Another thing I thought would have been an opportunity to add depth was the game’s laughably underbaked Curse mechanic. By default, the game does not drop your Experience Points on death, unlike most Souls-likes. But there are special, cursed items that the game warns you will revert the game to normal Souls-like rules and have you drop EXP on death. The problem is that the only items that curse you are the crappy starter healing items the game spawns for you on death. And even if you do die when cursed, the game only drops around 15% of your EXP. If there was cursed equipment or other cursed items (powerful single-use spells maybe?), it would be interesting to balance your build around this. But as is, Curse is so irrelevant as a mechanic that I nearly forgot the game had it.
Graphics and Sound: Leave You Bewitched
I’m not quite sure how to feel when it comes to the game’s presentation. I’ve already commented on the samey environments, but I wouldn’t say the game looks terrible. The models look appealing, they animate well, and all of the character designs are great. The game also ran very well, without a hint of framerate issues. There is good lighting and some solid use of environmental effects like clouds and sand blowing in the wind. I wouldn’t call the actual world geometry ugly, but it’s definitely the low point in this game’s visual presentation.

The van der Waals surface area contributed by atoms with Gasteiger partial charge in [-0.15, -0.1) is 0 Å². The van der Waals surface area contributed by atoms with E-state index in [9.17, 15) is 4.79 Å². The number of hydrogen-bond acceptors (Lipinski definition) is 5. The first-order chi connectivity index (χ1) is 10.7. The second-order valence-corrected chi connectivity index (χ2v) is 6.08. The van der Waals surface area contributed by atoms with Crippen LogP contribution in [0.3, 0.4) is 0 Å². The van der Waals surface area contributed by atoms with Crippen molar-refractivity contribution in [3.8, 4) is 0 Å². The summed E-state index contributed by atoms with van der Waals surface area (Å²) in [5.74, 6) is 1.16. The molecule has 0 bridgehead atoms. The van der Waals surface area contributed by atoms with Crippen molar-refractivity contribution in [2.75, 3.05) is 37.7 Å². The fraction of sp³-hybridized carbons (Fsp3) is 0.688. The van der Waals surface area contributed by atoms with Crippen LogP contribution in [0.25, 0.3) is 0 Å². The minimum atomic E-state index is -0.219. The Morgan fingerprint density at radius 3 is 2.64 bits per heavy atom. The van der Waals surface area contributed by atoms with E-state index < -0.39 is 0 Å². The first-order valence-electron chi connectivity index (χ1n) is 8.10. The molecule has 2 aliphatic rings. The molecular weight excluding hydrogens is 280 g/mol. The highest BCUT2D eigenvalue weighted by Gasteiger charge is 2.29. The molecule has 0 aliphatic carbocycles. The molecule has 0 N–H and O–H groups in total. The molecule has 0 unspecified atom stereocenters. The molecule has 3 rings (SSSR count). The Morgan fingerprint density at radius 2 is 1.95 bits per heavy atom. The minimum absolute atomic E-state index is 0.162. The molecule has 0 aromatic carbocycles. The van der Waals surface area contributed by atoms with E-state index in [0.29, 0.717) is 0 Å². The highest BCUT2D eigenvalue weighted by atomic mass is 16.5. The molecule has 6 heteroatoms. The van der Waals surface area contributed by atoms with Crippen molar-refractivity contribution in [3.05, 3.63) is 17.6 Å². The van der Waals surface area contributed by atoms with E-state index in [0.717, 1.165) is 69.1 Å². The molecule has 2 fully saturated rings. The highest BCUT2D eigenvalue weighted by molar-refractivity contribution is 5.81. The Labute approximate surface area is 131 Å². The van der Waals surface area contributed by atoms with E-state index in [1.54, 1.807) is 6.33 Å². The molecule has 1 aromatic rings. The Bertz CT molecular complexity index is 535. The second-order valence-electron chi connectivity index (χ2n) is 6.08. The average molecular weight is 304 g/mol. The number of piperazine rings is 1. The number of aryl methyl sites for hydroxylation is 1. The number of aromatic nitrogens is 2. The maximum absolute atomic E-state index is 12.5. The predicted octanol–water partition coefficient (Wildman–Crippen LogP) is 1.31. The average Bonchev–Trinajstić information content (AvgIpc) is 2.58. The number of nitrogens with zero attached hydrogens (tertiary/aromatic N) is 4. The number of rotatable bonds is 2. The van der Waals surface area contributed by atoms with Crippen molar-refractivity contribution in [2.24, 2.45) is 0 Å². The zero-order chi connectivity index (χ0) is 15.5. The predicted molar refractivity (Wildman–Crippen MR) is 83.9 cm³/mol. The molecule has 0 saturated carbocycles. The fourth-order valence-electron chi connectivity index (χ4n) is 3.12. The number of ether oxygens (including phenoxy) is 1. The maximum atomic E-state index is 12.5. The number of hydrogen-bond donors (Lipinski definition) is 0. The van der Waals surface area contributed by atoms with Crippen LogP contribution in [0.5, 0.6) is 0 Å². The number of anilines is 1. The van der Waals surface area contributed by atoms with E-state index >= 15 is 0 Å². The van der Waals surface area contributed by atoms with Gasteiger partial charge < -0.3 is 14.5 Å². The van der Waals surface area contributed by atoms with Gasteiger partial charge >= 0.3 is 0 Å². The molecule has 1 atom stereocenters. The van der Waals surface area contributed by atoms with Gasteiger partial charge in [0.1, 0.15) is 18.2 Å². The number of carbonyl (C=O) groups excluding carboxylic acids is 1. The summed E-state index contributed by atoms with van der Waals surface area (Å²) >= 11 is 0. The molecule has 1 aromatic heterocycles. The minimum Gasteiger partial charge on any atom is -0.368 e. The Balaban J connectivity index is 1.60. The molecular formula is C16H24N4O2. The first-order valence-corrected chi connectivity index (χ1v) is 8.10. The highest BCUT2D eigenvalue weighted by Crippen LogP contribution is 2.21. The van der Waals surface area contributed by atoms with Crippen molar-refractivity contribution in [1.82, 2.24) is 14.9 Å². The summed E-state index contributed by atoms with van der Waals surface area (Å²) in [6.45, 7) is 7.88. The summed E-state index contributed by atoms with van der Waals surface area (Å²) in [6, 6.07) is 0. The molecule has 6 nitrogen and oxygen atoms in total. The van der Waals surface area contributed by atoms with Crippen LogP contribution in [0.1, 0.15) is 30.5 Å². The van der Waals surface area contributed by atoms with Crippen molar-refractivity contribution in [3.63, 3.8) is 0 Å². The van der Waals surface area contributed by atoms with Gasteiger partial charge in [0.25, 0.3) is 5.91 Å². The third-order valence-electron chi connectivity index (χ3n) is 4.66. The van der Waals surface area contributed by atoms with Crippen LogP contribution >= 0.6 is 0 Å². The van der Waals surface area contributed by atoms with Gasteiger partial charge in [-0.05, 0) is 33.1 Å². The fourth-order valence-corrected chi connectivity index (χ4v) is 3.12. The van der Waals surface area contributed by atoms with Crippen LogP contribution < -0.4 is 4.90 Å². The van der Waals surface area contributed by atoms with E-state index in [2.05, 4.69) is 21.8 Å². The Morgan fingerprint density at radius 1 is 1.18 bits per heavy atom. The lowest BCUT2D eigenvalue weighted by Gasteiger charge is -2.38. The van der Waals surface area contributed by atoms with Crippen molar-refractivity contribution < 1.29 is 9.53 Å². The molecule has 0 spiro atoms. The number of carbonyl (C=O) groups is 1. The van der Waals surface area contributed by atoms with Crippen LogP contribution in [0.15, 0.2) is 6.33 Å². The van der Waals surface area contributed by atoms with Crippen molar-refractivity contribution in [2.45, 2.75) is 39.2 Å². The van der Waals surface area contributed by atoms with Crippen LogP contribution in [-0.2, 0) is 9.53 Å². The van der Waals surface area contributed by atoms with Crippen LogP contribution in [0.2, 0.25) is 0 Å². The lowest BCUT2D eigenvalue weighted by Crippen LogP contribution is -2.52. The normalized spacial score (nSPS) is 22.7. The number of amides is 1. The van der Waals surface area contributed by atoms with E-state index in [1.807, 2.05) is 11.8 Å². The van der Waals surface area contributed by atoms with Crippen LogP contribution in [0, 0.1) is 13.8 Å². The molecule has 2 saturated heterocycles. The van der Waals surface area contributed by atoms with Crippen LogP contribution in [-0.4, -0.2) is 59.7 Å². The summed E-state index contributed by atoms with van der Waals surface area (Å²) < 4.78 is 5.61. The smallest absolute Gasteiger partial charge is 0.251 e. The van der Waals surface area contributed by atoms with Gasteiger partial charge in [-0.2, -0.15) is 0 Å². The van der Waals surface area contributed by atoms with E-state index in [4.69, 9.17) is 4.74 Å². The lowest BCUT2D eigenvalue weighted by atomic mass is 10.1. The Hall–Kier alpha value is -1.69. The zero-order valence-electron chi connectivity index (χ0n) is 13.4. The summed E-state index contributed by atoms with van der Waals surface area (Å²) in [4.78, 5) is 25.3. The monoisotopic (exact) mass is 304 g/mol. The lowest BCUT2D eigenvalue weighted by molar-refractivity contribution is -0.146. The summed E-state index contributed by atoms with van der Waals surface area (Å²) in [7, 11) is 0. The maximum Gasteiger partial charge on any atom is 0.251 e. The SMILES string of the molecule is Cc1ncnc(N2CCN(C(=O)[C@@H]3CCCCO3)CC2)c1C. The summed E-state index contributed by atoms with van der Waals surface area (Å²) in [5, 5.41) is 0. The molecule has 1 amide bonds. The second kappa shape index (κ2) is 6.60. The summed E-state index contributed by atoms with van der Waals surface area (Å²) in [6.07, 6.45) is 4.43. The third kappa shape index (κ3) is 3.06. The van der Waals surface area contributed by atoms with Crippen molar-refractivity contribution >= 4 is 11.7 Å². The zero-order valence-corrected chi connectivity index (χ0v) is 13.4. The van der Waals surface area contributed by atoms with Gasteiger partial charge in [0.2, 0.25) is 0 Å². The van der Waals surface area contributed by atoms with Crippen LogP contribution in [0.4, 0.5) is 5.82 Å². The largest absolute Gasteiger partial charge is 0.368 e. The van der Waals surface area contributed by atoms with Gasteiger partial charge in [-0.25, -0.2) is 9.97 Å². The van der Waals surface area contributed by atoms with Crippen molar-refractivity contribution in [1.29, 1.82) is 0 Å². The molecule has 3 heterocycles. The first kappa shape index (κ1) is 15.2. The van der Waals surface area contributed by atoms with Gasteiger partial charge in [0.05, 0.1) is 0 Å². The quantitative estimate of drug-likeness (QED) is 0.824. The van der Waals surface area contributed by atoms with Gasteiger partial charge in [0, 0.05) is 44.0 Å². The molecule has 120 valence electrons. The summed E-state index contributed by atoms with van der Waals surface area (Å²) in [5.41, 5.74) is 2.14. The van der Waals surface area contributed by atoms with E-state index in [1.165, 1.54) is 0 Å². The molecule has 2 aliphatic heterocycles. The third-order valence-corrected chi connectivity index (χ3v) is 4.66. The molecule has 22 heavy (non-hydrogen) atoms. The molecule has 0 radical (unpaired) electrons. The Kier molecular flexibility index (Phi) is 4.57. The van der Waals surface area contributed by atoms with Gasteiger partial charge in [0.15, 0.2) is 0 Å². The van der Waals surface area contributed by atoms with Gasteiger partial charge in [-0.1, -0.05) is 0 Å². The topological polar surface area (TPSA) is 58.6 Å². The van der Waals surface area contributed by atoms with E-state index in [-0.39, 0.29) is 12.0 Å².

The music was generally more ambient and ominous. It suited the game’s theme well but isn’t anything I’d listen to outside of the context of its intended use. The game is fully voice-acted (though only in Japanese, and also by Hololive Vtubers for some reason), and I’d say all the actors were well-suited to this project. Nobeta’s VA gives off the sense of childlike innocence that I’d expect from a cute witch like her and having her vocalize all her spells was a nice touch.
There’s one really weird thing I noticed about the presentation though. There are a ton of doorways that have no room attached to them, and there’s just a blank wall where a door should be. It’s like they modeled the doorway intending to make a room on the other side, but they ran out of time to actually make all these rooms, so they covered all the entrances in stone. But they should have also gotten rid of the doorways if they weren’t going to have doors. It’s really distracting, and kinda gives off the vibe of the game being unfinished. Especially in the final castle area, which is full of these doorways to nowhere.
Little Witch Nobeta was reviewed for PlayStation 4 using a key provided by Reef Entertainment.